While different in size, scope, and strategy, Deutsch-Ostafrika involved similar ambitions for exploration and resource extraction. These began with the aspirations of one man. The Society for German Colonization endowed colonial administrator Carl Peters with the power to promote the interests of the German East Africa Company in Tanzania. As an explorer and Imperial High Commissioner, his brutality towards the local population included sexual crimes against indigenous women. A 1896 New York Times article describes an international scandal in the German Reichstag: the socialist August Bebel and many others accused Carl Peters of barbary for murdering Black people in colonial Tanzania. Over time, he was discredited by his colleagues, dying in the administrative ranks of Germany. However, his methods were celebrated two decades later by a rising star of fascism: Adolf Hitler.
By the late-nineteenth century, Namibians and Tanzanians were in open rebellion. In Namibia, the Khaua-Mbandjeru rebellion of 1896 was one of the first of a wave of coordinated resistance movements by the indigenous population of the region. In Tanzania, Abushiri ibn Salim al-Harthi and his comrades initiated the Abushiri revolt of 1888. The Arab and Black militia employed a range of tactics, from political negotiation to guerilla fighting. None of these methods aligned with the German Empire’s desire for absolute rule. Unsurprisingly, the Germans executed Abushiri by public hanging. Even more gravely, the militia’s defeat ensured that Tanganyika land would go through multiple transfers — from the hands of the indigenous population to the German East Africa Company, and eventually to the German imperial state.
The genocide of African people was at the heart of the German colonial project and the murderous policies of the Nazi regime. Before the Nazis constructed concentration camps that murdered European Jews, Romani, Black Germans, disabled people, sexual minorities, and communists, they built concentration camps in the rolling hills of Namibia for the Nama people. During the Maji Maji rebellion in Tanzania, German colonial administrators starved out up to three hundred thousand people. Between 1904 and 1908, one hundred thousand Nama and Herero people were murdered during the German Imperial Army’s campaign.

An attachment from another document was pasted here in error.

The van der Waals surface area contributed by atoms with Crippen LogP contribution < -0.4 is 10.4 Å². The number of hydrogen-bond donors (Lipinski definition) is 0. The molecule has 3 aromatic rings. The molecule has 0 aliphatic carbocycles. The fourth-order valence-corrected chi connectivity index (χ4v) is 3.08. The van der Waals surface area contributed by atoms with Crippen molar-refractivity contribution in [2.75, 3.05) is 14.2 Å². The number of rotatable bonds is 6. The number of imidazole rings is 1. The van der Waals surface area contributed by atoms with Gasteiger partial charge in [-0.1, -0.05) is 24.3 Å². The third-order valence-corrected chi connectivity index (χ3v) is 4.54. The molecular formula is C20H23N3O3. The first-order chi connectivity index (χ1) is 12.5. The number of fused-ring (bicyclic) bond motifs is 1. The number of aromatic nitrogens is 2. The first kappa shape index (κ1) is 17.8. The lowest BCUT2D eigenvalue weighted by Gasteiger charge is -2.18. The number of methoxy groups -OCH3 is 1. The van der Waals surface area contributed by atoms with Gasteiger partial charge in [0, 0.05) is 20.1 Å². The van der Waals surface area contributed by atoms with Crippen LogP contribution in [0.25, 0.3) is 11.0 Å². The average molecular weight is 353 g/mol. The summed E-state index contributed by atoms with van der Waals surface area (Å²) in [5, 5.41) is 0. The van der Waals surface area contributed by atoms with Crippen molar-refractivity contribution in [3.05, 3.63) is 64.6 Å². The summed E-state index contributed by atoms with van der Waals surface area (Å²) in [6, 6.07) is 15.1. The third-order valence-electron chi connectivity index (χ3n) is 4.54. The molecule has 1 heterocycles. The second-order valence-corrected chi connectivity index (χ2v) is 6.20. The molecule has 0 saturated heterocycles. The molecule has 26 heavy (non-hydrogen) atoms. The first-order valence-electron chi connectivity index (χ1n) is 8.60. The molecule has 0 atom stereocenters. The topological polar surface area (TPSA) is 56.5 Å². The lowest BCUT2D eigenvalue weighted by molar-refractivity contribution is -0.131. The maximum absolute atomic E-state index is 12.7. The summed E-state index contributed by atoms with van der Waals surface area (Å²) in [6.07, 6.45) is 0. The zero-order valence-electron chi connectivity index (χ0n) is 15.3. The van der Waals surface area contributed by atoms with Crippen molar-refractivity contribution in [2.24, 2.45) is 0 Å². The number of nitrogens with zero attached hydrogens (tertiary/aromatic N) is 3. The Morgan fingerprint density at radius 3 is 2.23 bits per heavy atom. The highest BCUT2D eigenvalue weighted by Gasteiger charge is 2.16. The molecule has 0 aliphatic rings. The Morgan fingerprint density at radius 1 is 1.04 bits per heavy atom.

From the Caribbean and Latin America to Asia and Africa, people carry the colonial past in their bones. Namibia and Tanzania are no exception. Nevertheless, the global fight being waged now for reparations is deepening our sense of history and outlining a pathway to long-overdue amends.
The debate on reparations is multifaceted, especially as its pendulum swings between the political and economic dimensions of the relationship between the formerly colonized and their former rulers. Amongst the African diaspora in North America, Latin America, and the Caribbean, there are millions of direct descendants of slaves, indigenous people, and Europeans. The 2020 US presidential elections have also re-enlivened the debate on reparations. Given the scale of historical tragedies, some argue that reparations must be global. Repatriation must be integral to reparations, especially in cases outside the transatlantic slave trade and African diaspora.
Early in the twentieth century, Marcus Garvey catalyzed a pan-American international debate on reparations and the term has long been used by Black nationalists and residents of former slave colonies in the Caribbean, Central America, and South America, as well as sub–Saharan African nation states. Reparation supporters have appealed to the League of Nations, the United Nations, the US Congress, the EU, and the British Parliament. The former president of Zaire (present-day Democratic Republic of Congo), Mobutu Sese Seko demanded the restitution of African arts before the UN General Assembly in 1973. Seko convinced the African Museum of Art in Belgium to return 144 artifacts. The Edo State government and the Benin royal court are demanding the creation of a museum in Benin for materials that were stolen during the British expedition of 1897. As Godwin Obaseki, executive governor of Edo State, puts it, “These works are our ambassadors. They represent who we are.”
Mass death is deemed “genocide” only when the victims are recognized as human. Beyond public recognition of this simple fact, how should perpetrators make amends? What happens when scientists are complicit in murder? Nearly eighty years after the first punches were thrown, the 1985 UN Whitaker Report on Genocide listed the German massacre of the Hereros as genocide alongside other twentieth-century massacres, from the 1915 Armenian genocide to the 1919 Ukranian pogrom against Jews. The German government, however, only acknowledged the Imperial Army’s massacre of the Nama & Herero people as genocide in 2015; they had previously classified the event as an atrocity. As Joshua Kwesi Aikins, an academic and political activist in the Afro-German movement, told me in an interview: “It is up to this generation to demand that Germany recognize violence.” There are reasons for Germany’s initial amnesia about these crimes, however: admission would warrant compensation.